Ms. Alysia Pitts’ kindergarten class at Woodbury Grammar School is one of the many groups of small children screened for vision problems by the Woodbury Lions Club. Front row from left: Maddie Reed, Cheyenne Sissom, Brooklyn Duke, Austin Ferrell, Tucker Kyne. Second row: James Hawkins, Anaston Holt, Tristan Bennett, Hayden Arnold, Ally Gentry. Back row: Lois Larimer holding the SureSight screening instrument, Kenall Hedrick, Ava Houghton, Gunter Pitts, Mason Trammel, Kimberly Johnson, Nick Foster, Ricky Hollis.
One of the most important projects the Woodbury Lions Club does is screen the eyes of little children of our county ages 1 to 6 years. This age group cannot read sight checking charts nor can they tell you if they can see clearly if they have never been able to see clearly.
By use of a digital instrument called SureSight, potential visual problems are discovered in this age group.
Lion Lois Larimer has headed the KidSight screening team in the Woodbury club since its beginning. Each year her team visits daycare centers, preschool classes, and any other place where young children gather, and checks their eyes using the SureSight instrument. This non-invasive screening is possible only if the parent signs a consent form.
The results of the screening are sent to Tennessee Lions Eye Center for Children (TLEC) at Vanderbilt. Parents of children indicating a problem are notified and advised to take the child to a local eye doctor. Nearly 5 percent of the more than 325,000 Tennessee children screened by the Lions Clubs since the program started indicated the child has a potential vision problem.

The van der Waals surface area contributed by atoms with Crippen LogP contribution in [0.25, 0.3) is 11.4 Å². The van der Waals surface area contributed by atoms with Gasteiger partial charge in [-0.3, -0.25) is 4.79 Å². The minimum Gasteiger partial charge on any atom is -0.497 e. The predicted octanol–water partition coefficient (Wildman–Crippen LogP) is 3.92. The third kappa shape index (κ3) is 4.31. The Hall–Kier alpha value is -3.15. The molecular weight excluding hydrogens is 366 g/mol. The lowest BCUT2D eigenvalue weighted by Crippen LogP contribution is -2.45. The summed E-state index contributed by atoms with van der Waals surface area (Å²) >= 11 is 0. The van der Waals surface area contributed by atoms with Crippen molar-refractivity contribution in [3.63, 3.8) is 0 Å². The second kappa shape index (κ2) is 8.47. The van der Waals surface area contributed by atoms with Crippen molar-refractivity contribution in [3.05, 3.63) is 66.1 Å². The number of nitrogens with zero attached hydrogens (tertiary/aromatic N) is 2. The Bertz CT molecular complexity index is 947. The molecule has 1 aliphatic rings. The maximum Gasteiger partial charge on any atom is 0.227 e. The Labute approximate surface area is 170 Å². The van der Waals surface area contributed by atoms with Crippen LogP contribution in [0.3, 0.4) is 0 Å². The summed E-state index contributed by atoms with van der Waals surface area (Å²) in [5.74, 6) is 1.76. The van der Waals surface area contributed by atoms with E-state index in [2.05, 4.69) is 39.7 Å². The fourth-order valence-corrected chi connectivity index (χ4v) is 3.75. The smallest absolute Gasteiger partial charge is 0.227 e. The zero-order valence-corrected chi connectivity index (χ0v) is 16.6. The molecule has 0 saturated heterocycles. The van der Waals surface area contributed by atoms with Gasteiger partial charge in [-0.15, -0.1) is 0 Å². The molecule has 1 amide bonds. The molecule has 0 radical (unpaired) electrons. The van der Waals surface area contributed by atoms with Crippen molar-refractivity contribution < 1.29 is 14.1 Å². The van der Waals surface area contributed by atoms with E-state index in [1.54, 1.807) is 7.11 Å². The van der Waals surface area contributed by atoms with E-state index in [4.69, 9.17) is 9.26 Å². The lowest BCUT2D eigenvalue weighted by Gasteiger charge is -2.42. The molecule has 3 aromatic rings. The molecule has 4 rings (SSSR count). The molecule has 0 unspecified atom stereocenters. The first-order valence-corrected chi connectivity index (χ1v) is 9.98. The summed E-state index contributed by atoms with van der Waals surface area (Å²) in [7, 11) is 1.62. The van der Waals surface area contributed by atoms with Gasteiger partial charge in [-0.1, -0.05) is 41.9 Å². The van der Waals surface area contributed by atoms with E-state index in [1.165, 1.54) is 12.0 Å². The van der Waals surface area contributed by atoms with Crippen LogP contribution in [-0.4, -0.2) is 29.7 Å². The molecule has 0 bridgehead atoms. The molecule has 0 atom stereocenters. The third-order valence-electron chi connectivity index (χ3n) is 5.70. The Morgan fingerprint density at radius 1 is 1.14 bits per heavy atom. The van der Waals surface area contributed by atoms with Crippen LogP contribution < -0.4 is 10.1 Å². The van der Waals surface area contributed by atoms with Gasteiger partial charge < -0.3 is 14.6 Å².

More than 65 Cannon County children have been referred to their eye doctor as a result of these screenings. This means that this one project has saved more than 50 of our own children from a lifetime of visual impairment. These children avoided suffering poor vision and possibly lower grades all through school and the rest of their lives thanks to the work of the Lions Club volunteers and the financial support of the public.
KidSight Screening got its start when Tennessee Lions raised $4 million and built the Eye Center for Children at Vanderbilt. The Woodbury Club gave $100,000 to this project. Some of this money was earned at such projects as the annual horse show and a sizable portion was contributions of individual members and other generous supporters.
The 35 SureSight instruments used for screening children in Tennessee replaced MTI photoscreeners that used Polaroid film. Total expense for all these instruments was well over $175,000 a lot of which was provided by grants from Lions Clubs International Foundation and from the more than 200 Lions clubs in Tennessee.
The annual budget for the screening program in Tennessee averages around $200,000. This is raised from grants and gifts, some from various clubs in the state. The state grants a substantial amount each year, recognizing that this project saves the state large sums if the state was doing the screening.
Success and low cost of the program is possible because of the volunteer workforce of Lions who are happy to serve and save the vision of children.
Key components of the program include early detection, professional referral and assured follow-up.
The unique features are that there is no cost to the child and not subject to insurance requirements or waiting periods; and the findings are interpreted by medical professionals at Vanderbilt.
Without SightFirst Screening there would be more than 10,000 children in Tennessee with less than desired vision, even some would be blind.
The Lions Club SightFirst vision screening can detect the following:
Strabismus: when the eyes are not directed to an object at the same time.
Anusometropia: a difference in the need for glasses between the two eyes.
Astigmatism: Unequal focusing of light rays as they enter the eye, causing a blurring of objects.
Media opacity: an object that prevents light from entering the back of the eye such as cataracts.